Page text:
Also known as the Yorkie, the Yorkshire Terrier originated in England in 1861 under the breed name of the Broken Haired Scotch Terrier. In 1874 the breed’s name was changed to what it is today, Yorkshire Terrier. This breed originally served as a hunter, where it successfully helped eliminate small vermin in fields and farms. The Yorkshire Terrier is a very popular dog breed and is ranked among the most popular toy breeds around the world.
The Yorkshire Terrier is a feisty and lovable dog breed that loves its family. They are playful and have loyal and brave personalities with a very caring and easy-going demeanor. This breed has a long and proven history of making a fine family pet. They do great with children and other pets within the household. They also adjust well to apartment-style or conventional-style housing. There are many reasons why this breed has remained as popular as it has for generations.
The Yorkshire Terrier generally has a silky, smooth, and glossy coat. They enjoy a thorough daily brushing which will help to enhance the coat’s shine and overall appearance. This breed also does well with a warm bath every two weeks. Routine nail clipping is highly suggested, which will allow your dog to not only look his best but feel his best. Overall, this breed does not require excessive amounts of grooming, but the basics are very important.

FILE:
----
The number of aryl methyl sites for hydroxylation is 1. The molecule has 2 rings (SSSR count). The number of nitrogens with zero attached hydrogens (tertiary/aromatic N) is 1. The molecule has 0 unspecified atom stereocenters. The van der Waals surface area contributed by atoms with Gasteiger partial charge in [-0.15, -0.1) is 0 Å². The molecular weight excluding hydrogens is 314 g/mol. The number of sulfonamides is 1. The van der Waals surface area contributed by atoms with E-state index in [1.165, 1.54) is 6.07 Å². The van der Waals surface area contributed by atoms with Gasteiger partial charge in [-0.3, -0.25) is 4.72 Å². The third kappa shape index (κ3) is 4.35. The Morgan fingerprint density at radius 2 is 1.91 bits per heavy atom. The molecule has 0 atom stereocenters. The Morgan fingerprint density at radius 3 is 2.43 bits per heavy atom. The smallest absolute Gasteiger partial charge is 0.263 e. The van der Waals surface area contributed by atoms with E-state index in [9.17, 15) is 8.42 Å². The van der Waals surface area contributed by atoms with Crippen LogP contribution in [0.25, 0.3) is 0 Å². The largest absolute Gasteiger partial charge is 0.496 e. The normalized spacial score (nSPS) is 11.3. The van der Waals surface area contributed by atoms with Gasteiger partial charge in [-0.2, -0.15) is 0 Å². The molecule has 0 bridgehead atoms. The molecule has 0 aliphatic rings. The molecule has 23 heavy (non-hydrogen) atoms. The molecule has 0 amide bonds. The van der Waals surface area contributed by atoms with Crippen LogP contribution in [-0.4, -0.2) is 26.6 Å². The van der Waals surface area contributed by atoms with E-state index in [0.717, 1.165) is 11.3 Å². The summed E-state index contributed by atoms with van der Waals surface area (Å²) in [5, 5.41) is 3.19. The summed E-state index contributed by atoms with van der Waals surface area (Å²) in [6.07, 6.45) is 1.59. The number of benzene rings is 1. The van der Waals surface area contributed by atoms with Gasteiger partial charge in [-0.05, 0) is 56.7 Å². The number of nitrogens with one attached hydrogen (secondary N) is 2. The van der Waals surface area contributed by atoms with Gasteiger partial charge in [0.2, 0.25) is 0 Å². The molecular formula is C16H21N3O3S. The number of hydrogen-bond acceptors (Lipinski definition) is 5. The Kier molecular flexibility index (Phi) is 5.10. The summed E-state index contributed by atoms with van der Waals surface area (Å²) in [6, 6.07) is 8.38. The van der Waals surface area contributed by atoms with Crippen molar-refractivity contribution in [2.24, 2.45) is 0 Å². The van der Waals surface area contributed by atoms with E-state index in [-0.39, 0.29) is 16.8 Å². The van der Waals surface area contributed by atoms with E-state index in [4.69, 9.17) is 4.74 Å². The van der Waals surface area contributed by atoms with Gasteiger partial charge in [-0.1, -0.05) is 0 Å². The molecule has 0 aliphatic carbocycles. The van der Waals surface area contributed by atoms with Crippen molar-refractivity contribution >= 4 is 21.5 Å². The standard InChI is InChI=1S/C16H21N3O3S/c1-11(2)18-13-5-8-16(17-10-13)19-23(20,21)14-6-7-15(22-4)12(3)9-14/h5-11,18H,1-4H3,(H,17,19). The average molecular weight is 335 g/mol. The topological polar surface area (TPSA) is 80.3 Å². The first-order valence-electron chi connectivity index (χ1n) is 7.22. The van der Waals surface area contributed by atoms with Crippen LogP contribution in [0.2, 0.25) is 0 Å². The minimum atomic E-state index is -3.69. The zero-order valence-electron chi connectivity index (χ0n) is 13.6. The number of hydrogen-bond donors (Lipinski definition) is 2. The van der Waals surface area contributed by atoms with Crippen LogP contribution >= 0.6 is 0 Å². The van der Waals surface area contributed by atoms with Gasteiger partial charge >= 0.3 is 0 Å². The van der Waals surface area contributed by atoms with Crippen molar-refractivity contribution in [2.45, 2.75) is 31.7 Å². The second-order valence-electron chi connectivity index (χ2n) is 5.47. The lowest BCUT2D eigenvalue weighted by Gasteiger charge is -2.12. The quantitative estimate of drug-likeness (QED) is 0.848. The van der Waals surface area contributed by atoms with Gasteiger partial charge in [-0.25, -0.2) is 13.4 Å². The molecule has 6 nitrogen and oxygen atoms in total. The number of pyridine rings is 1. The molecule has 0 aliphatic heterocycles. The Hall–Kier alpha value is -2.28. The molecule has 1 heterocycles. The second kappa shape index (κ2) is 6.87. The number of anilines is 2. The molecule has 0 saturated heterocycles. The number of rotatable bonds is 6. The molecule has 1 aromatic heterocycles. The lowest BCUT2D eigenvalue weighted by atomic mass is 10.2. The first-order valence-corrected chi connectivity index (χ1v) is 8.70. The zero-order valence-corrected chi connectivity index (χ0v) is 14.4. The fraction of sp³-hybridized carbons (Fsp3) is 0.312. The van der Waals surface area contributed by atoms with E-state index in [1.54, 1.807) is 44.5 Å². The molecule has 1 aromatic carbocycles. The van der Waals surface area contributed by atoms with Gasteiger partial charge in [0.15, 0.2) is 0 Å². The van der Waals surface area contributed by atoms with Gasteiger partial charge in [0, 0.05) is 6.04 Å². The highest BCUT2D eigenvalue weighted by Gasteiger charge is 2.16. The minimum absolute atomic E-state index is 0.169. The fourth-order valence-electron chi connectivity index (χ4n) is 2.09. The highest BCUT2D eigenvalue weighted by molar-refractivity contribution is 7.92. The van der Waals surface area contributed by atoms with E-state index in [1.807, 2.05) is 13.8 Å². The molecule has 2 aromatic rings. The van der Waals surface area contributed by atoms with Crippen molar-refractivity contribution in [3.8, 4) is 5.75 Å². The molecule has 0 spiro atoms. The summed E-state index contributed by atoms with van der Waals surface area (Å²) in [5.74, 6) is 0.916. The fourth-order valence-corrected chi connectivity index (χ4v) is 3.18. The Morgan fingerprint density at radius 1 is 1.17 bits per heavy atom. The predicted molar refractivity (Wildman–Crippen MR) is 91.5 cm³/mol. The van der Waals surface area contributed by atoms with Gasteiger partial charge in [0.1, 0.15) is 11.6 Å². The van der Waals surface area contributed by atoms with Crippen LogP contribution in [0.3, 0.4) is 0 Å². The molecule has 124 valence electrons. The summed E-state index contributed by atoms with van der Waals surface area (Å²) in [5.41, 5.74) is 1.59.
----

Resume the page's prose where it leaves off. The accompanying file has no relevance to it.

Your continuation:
Yorkshire Terrier puppies do need a lot of energy. As puppies, they are active and constantly growing. From the age of three months to twelve months, they tend to do best with four small meals a day. This will help distribute the energy they need, which will greatly help their mental and physical development. Using high-quality dog food is highly recommended. His meals should also be evenly spaced throughout the day to form a good routine.
- The Yorkshire Terrier is a smaller dog that, at full maturity, will stand between seven and nine inches tall.
- They average an adult weight that ranges from four to eight pounds.
- Their average life expectancy is twelve to sixteen years.
Fact: The Yorkshire Terrier received its name from where they were developed, Yorkshire, England.
Fact: In the late 1800s, the Yorkshire Terrier was recognized by the American Kennel Club (AKC).
Fact: Yorkies are born tan and black. As they mature, the black will transition to blue.